And with that, another week is in the record books. Hope it was a great one for you. Here’s what caught my attention over the last seven days in engineering technology. What do you think about these topics?
China launches two-man crew to station module
Meet the Giant Robot That Builds Boeing’s Wings
Under Armour brings heart-rate monitoring and a bulky design to its Bluetooth earbuds
Elon Musk Says Every New Tesla Can Drive Itself
Pittsburgh’s AI Traffic Signals Will Make Driving Less Boring
I spent a lot of time last week highlighting space-related items, so I’m going to limit myself to just one this week — this one from China. The Chinese successfully launched a rocket to their orbiting space module, Tiangong-2, where the two taikonauts will spend the next month.
China is assembling an orbital laboratory piece by piece. Its goal is to have the station fully functional by the time the international space station is retired in the early 2020s.
For those of us who travel on airplanes frequently, we have a PAL we probably never knew existed. Boeing’s Panel Assembly Line is helping the company push out more 737 wings – to the tune of 33 percent increased throughput over previous manual methods. Boeing’s goal is to assembly 52 wings a month by 2018.
For those of you worried about having a 60-ton machine assembling parts of your aircraft, rest assured that there are plenty of human mechanics who are checking PAL’s work.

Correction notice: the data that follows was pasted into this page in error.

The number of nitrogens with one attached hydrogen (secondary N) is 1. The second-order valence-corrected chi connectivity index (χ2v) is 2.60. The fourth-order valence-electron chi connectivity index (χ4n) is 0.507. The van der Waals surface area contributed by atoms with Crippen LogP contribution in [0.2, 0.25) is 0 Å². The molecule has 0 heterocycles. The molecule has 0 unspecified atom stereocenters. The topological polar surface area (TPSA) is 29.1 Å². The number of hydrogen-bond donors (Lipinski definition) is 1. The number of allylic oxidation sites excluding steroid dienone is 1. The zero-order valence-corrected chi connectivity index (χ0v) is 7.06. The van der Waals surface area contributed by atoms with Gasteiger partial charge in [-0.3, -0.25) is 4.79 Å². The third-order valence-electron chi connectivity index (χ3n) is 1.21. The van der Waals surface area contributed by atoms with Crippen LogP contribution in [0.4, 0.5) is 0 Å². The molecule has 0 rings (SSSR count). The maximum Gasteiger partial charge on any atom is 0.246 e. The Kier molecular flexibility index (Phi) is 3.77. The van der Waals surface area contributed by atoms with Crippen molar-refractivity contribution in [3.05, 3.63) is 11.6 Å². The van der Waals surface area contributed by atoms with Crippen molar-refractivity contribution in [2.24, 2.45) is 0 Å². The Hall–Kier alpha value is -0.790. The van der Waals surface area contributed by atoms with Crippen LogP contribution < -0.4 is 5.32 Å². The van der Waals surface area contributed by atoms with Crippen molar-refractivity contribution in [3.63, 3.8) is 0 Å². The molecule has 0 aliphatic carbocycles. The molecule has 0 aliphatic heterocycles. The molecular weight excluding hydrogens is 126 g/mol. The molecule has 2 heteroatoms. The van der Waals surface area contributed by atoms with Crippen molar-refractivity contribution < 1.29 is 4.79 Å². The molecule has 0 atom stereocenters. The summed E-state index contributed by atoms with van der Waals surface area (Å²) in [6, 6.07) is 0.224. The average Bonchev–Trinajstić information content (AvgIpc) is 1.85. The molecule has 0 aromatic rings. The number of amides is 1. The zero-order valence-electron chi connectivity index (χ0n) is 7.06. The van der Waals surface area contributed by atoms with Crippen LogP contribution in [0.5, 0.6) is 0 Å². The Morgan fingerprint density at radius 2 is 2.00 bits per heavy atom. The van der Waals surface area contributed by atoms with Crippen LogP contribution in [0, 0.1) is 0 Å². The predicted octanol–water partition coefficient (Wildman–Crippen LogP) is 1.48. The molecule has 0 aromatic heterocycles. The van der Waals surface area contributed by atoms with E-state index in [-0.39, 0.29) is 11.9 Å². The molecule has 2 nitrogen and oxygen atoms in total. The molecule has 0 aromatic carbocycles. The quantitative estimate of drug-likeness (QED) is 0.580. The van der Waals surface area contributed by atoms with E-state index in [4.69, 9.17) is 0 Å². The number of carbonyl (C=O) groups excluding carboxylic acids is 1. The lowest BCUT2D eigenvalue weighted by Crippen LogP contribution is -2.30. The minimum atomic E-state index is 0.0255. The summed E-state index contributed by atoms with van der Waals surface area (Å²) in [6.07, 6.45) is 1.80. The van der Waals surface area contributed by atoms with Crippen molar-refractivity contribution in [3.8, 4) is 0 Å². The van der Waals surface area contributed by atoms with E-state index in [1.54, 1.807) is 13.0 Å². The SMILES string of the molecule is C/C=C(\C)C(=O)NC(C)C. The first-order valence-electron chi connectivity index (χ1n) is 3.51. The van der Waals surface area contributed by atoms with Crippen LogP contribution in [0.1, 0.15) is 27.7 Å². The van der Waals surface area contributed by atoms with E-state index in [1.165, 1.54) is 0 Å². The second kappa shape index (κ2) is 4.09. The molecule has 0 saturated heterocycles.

We talk about products becoming more complex all the time. A lot of that is due to the convergence of electronics. We used to have a mobile phone, a camera and a PDA. Today they are one in the same. This new gadget from Under Armour follows suit by combining earbuds with Fitbit-like heartbeat-tracking for a new experience while working out.
As the holiday season approaches, we probably know someone who could benefit from something like this. (I’m thinking of you, Walid Abu-Hadba!)
Superbrain Elon Musk is back in the news with this week’s announcement that every Tesla automobile will be autonomous by the end of 2017. He claims that by adding the necessary hardware and software upgrades, a future Tesla will be able to pick someone up in Los Angeles and drop them off in New York City without requiring a single touch from the passenger.
It’s an interesting reaction to the recent press — as well as Germany’s recent request to the company to stop using the term “autopilot.” Given Toyota’s president’s announcement that autonomous vehicles will need 8.8 billion miles of testing, Musk’s vision seems overly optimistic. But he’s proven naysayers wrong in the past.
While we’re discussing automobiles, here’s one to think about as you are stuck in mindless traffic on your way home from work. Urban drivers spend about 40 percent of their time idling in gridlock — much of the time due to dumb traffic signals.
But a Carnegie Mellon University robotics professor here in Pittsburgh is aiming to change that. A pilot with artificial intelligence system for the signals apparently has reduced travel time by 25 percent and idling time by over 40 percent.
Hopefully the system will make your commute a little more bearable soon!